xterm-color|*-256color) color_prompt=yes;;

# uncomment for a colored prompt, if the terminal has the capability; turned
# off by default to not distract the user: the focus in a terminal window
# should be on the output of commands, not on the prompt

if [ -n "$force_color_prompt" ]; then
    if [ -x /usr/bin/tput ] && tput setaf 1 >&/dev/null; then
    # We have color support; assume it's compliant with Ecma-48
    # (ISO/IEC-6429). (Lack of such support is extremely rare, and such
    # a case would tend to support setf rather than setaf.)

if [ "$color_prompt" = yes ]; then
    PS1='${debian_chroot:+($debian_chroot)}\[\033[01;32m\]\u@\h\[\033[00m\]:\[\033[01;34m\]\w\[\033[00m\]\$ '
    PS1='${debian_chroot:+($debian_chroot)}\u@\h:\w\$ '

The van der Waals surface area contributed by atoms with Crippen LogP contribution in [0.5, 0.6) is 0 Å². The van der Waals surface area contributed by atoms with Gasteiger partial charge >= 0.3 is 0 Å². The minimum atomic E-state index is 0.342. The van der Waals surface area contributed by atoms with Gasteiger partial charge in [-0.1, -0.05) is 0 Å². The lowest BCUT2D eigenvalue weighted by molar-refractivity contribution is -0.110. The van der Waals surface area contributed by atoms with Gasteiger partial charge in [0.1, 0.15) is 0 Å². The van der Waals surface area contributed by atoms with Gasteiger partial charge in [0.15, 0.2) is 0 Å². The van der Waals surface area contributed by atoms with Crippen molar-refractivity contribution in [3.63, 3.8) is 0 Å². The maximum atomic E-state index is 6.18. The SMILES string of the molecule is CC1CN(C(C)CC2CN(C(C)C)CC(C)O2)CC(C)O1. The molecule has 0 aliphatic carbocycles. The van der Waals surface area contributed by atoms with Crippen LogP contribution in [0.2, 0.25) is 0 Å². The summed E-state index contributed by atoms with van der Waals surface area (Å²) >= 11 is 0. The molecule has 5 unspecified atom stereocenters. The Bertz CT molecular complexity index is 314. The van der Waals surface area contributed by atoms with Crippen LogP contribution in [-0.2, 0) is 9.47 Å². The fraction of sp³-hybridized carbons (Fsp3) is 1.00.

unset color_prompt force_color_prompt

# If this is an xterm set the title to user@host:dir
case "$TERM" in
    PS1="\[\e]0;${debian_chroot:+($debian_chroot)}\u@\h: \w\a\]$PS1"

# enable color support of ls and also add handy aliases
if [ -x /usr/bin/dircolors ]; then
    test -r ~/.dircolors && eval "$(dircolors -b ~/.dircolors)" || eval "$(dircolors -b)"
    alias ls='ls --color=auto'
    #alias dir='dir --color=auto'
    #alias vdir='vdir --color=auto'

    alias grep='grep --color=auto'
    alias fgrep='fgrep --color=auto'
    alias egrep='egrep --color=auto'

# colored GCC warnings and errors
#export GCC_COLORS='error=01;31:warning=01;35:note=01;36:caret=01;32:locus=01:quote=01'

# some more ls aliases
alias ll='ls -alF'
alias la='ls -A'
alias l='ls -CF'

# Add an "alert" alias for long running commands.  Use like so: